They could then estimate the force, power, and torque (strength) properties of sloth muscles. Dr. Butcher considers this approach to the study of muscle form and function “simple, but elegant.”

To understand his research interests, it is important to know some of the unusual characteristics of a sloth.

“Why a sloth?” Dr. Butcher was asked. “Because they’re old and interesting mammals that do something really different from what humans are capable of doing.”

In a sloth’s body, there is only about 24% muscle mass. Dr. Butcher and his students are finding that their muscles have a high tolerance for lactic acid and rarely fatigue, unlike skeletal muscles in humans. Much to his surprise, Dr. Butcher is also learning that sloths primarily use anaerobic mechanisms to allow them to conserve energy and resist fatigue. This contributes to a sloth’s ability to hang from tree limbs for extended periods of time.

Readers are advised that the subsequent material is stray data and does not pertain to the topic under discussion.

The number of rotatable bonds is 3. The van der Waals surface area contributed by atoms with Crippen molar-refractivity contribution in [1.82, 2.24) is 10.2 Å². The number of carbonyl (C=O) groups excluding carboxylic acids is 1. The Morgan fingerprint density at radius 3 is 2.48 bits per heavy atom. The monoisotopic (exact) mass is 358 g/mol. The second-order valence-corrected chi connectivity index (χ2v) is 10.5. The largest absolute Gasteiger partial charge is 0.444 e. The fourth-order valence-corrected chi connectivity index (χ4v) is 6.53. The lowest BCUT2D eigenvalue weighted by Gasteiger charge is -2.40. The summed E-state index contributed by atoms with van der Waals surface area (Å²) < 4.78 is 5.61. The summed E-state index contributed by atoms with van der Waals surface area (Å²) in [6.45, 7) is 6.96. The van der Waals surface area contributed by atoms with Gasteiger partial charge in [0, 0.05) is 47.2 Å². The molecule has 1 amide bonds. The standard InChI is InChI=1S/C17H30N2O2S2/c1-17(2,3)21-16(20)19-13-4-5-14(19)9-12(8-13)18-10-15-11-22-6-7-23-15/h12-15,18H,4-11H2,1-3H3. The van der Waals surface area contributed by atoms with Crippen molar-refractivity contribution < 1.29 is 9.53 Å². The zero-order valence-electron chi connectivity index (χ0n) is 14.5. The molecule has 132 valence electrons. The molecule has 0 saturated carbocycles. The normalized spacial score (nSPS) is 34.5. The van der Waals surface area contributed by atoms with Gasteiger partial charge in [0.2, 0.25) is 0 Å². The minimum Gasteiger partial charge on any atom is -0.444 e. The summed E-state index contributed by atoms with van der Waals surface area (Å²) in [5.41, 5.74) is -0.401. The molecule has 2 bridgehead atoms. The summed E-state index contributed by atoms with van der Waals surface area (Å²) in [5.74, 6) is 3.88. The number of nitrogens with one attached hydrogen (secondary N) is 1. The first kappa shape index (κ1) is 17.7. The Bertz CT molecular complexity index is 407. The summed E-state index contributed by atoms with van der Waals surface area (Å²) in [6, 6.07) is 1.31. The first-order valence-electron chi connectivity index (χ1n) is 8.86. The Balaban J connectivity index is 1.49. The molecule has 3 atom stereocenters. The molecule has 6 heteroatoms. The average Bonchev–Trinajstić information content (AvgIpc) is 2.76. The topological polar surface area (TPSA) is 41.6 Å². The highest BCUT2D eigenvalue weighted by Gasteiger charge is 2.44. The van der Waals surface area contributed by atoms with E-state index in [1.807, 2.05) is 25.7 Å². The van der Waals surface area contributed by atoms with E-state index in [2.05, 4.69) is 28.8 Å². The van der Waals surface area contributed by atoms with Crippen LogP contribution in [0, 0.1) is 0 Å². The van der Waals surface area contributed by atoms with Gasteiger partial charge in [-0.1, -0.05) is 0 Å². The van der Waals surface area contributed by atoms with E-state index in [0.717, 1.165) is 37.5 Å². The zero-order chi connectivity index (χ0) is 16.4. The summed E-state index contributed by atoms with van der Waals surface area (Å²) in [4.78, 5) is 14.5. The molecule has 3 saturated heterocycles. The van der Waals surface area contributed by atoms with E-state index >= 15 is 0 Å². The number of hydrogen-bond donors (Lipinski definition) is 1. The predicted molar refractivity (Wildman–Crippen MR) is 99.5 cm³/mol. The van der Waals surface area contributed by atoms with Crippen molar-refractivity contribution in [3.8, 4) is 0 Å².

Other factors that relate to the strength and stamina of sloths are lower body temperature, lower metabolism, and slower digestion than most placental mammals.

“Sloths also have a network of blood vessels in their forearms that lowers the temperature of the muscles,” Butcher said. “This allows the muscles to remain strongly contracted for gripping branches while using energy at a slower rate.”

With these distinctive characteristics, sloths can conserve a tremendous amount of energy. For this very reason, Dr. Butcher finds sloth research remarkably insightful.

Dr. Butcher does not simply perform research to learn more about muscle structure-function in sloths, but rather to give further evidence of the performance range of muscles, in general. He wants to continue studying how muscles are put together and how they work, as functionality is diverse for animals depending on their lifestyle.